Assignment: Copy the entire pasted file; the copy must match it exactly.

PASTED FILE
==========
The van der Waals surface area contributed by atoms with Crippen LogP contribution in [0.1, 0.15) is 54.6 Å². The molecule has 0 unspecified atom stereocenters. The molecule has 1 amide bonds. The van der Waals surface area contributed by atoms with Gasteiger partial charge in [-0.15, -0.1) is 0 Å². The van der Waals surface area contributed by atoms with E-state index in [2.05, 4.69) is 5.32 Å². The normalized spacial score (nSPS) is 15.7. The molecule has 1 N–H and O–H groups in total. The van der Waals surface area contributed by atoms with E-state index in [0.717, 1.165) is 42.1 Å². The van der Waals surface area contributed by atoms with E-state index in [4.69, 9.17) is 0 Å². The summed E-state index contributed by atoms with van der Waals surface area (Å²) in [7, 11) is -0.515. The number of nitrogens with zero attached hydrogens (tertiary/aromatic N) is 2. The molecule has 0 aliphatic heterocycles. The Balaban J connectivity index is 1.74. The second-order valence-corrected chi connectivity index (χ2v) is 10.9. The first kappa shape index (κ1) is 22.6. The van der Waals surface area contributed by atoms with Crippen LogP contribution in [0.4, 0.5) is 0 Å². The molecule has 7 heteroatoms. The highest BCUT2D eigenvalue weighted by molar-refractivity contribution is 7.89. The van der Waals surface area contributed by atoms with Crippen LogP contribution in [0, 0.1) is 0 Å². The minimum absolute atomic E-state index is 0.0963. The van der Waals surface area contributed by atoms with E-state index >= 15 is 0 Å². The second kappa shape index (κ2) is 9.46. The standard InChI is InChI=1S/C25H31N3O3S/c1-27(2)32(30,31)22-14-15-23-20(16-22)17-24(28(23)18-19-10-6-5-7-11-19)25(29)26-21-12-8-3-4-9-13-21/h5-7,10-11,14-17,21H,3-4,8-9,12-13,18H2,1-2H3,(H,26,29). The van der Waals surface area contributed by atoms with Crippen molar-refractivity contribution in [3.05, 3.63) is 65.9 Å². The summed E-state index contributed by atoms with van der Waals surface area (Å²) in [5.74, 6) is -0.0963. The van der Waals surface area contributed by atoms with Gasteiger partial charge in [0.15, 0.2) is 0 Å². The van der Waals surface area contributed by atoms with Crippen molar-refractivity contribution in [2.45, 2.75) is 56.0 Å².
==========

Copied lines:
The van der Waals surface area contributed by atoms with Crippen LogP contribution in [0.1, 0.15) is 54.6 Å². The molecule has 0 unspecified atom stereocenters. The molecule has 1 amide bonds. The van der Waals surface area contributed by atoms with Gasteiger partial charge in [-0.15, -0.1) is 0 Å². The van der Waals surface area contributed by atoms with E-state index in [2.05, 4.69) is 5.32 Å². The normalized spacial score (nSPS) is 15.7. The molecule has 1 N–H and O–H groups in total. The van der Waals surface area contributed by atoms with E-state index in [0.717, 1.165) is 42.1 Å². The van der Waals surface area contributed by atoms with E-state index in [4.69, 9.17) is 0 Å². The summed E-state index contributed by atoms with van der Waals surface area (Å²) in [7, 11) is -0.515. The number of nitrogens with zero attached hydrogens (tertiary/aromatic N) is 2. The molecule has 0 aliphatic heterocycles. The Balaban J connectivity index is 1.74. The second-order valence-corrected chi connectivity index (χ2v) is 10.9. The first kappa shape index (κ1) is 22.6. The van der Waals surface area contributed by atoms with Crippen LogP contribution in [0.4, 0.5) is 0 Å². The molecule has 7 heteroatoms. The highest BCUT2D eigenvalue weighted by molar-refractivity contribution is 7.89. The van der Waals surface area contributed by atoms with Crippen LogP contribution in [0, 0.1) is 0 Å². The minimum absolute atomic E-state index is 0.0963. The van der Waals surface area contributed by atoms with E-state index >= 15 is 0 Å². The second kappa shape index (κ2) is 9.46. The standard InChI is InChI=1S/C25H31N3O3S/c1-27(2)32(30,31)22-14-15-23-20(16-22)17-24(28(23)18-19-10-6-5-7-11-19)25(29)26-21-12-8-3-4-9-13-21/h5-7,10-11,14-17,21H,3-4,8-9,12-13,18H2,1-2H3,(H,26,29). The van der Waals surface area contributed by atoms with Crippen molar-refractivity contribution in [3.05, 3.63) is 65.9 Å². The summed E-state index contributed by atoms with van der Waals surface area (Å²) in [5.74, 6) is -0.0963. The van der Waals surface area contributed by atoms with Gasteiger partial charge in [0.15, 0.2) is 0 Å². The van der Waals surface area contributed by atoms with Crippen molar-refractivity contribution in [2.45, 2.75) is 56.0 Å².